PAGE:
Last Saturday the usual suspects met at our standard ride jump-off point in Riverside, a Chevron gas (fueling) station before heading toward Corona. We rarely ride to a city. They are not what we usually think of as good riding country. But Tim Devantier recently discovered a restaurant, a place that had served excellent hashbrowns on two occasions, and it seemed like a good chance that they’d be of the same quality again.
“Discover”, of course, means to take the cover off something that was already there. That was the case with the Silver Dollar Pancake House. Tim has lived in the City of Corona for seventeen years and he said that he’d probably driven past the restaurant hundreds of times without paying any attention to it.
We rode to the Silver Dollar and despite the crowding, were given a smallish table quickly. We all ordered breakfasts with hashbrowns included. They were among the best I’d ever had and the rest of the breakfast was very good and plentiful. It was a popular place for a number of reasons. I suspect that a more detailed, comprehensive report on those particular breakfast potatoes will soon appear on the Hashbrown Diaries blog.
One of the things I noticed about the business was the circular architecture at the front of the building, which was built during the 1930s. The exterior of the building was somewhat faded and the sign was very sun-weathered. It has obviously been quite some time since the street side sign on a metal pole has been repainted. Though there is no sound business reason to do it, since there is a steady flow of customers due to the quality of food and service, it could use a fresh coat of paint.
Due to the unique circular architecture of the restaurant, our table conversation turned to Modernist architecture, Case Study houses in Southern California, and the photography of Julius Schulman. As it was revealed, Mike Harmon’s daughter was able to get a Schulman print autographed before he died. There are many examples of modernist architecture in the Palm Springs/Palm Desert area, and we talked about them, but the discussion didn’t turn toward a desert ride idea. That idea may have to sit in the oven for a while before it manifests itself as a fully baked destination.
As we walked out to the motorcycles after paying our bills, I took a couple frames of the building’s exterior and sign. I had carried the small, handy Nikon FG into the restaurant. It was loaded with black and white film, a roll of the Kentmere 100 I bulk loaded during the year-end holidays. I shot the remainder of that roll of film as we rode up the canyon roads to Lake Elsinore, then over the coastal mountains and back on Ortega Highway.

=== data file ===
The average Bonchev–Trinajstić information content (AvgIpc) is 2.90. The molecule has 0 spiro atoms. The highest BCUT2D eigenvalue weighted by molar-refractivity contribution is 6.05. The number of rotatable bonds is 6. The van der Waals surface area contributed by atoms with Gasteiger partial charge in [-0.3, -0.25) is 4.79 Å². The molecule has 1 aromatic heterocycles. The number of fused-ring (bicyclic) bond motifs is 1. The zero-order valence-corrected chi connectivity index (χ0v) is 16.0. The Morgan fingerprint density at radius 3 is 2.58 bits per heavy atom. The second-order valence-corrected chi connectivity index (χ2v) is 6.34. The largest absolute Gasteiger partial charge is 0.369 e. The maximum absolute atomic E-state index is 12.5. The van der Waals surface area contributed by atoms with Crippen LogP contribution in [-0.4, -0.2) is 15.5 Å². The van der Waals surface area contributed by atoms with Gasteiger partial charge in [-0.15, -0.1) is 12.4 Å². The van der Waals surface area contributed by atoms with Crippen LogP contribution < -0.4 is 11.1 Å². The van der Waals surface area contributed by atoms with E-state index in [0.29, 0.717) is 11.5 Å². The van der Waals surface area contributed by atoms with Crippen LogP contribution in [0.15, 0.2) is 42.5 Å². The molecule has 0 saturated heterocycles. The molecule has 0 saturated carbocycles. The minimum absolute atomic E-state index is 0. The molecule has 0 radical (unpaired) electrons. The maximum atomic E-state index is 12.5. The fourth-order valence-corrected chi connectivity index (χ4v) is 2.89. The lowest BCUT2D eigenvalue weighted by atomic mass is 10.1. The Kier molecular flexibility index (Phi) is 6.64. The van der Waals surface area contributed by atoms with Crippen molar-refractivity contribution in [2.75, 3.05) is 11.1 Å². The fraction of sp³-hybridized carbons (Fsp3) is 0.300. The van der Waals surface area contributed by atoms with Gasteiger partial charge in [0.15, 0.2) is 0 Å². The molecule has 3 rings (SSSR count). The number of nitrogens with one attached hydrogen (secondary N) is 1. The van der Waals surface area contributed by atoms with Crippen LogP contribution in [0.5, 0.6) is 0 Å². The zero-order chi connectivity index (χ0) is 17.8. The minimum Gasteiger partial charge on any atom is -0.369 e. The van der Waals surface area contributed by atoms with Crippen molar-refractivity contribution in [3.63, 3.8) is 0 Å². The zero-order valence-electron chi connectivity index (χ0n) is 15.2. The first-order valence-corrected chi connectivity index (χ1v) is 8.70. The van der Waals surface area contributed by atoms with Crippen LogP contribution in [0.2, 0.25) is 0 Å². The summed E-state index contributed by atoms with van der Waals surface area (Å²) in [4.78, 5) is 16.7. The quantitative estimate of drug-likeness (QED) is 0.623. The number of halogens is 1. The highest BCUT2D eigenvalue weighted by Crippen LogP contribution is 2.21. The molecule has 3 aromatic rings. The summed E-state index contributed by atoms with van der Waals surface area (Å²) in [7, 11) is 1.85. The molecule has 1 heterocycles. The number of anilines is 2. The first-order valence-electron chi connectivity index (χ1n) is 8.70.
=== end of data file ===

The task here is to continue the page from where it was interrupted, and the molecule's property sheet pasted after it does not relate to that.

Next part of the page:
Back home in the afternoon, I developed the roll of 35mm, anxious to see the results because it was the second roll through the camera that replaced the FG with the bad shutter. When I pulled the film off the reel and held it up to the light, a habit common to all film photographers because it is the “reveal” moment, it was something of a letdown. The first three frames seemed to be fine, then the frame spacing went to hell. The rest of the frames were overlapped in a random manner, which wasn’t an effect I had intended. What a letdown. Was the replacement FG at fault, was it a problem with my bulk loaded film, or had I simply loaded it poorly?
Deciding to eliminate my question about the bulk loaded film first, I carefully loaded a roll of Kodak Gold 100, a film that has been discontinued by Big Yellow, damnit. My film cooler now has only one roll of it left. I took the camera to Corona the next day to shoot old box and neon signs on 6th street, the main street through the city.
I like to look at the old box and neon signs. There is something special about them, particularly the neon signs, which were omnipresent when I was a child, but are fast disappearing now. I expected that I would see quite a few of the neon examples on 6th street, but I covered nearly 2 miles of the street and only turned up the two box signs and two neon signs shown here.
To my way of thinking, it is too bad that the use of neon is fading away. The only place that I know of that is still making neon signage is the company used by American Restoration for sign repairs in Las Vegas, Nevada, and that knowledge is quite indirect.
I took the roll of color film to the only 1-Hour lab I trust, Costco, and returned for it the next day. The fame spacing was perfect on that roll, so I’ve eliminated the probability that the problem was the replacement FG camera (Whew!). Now I have to prove whether it was my bulk loaded film, the camera operator, or a combination of the two that caused the scrambled frame spacing…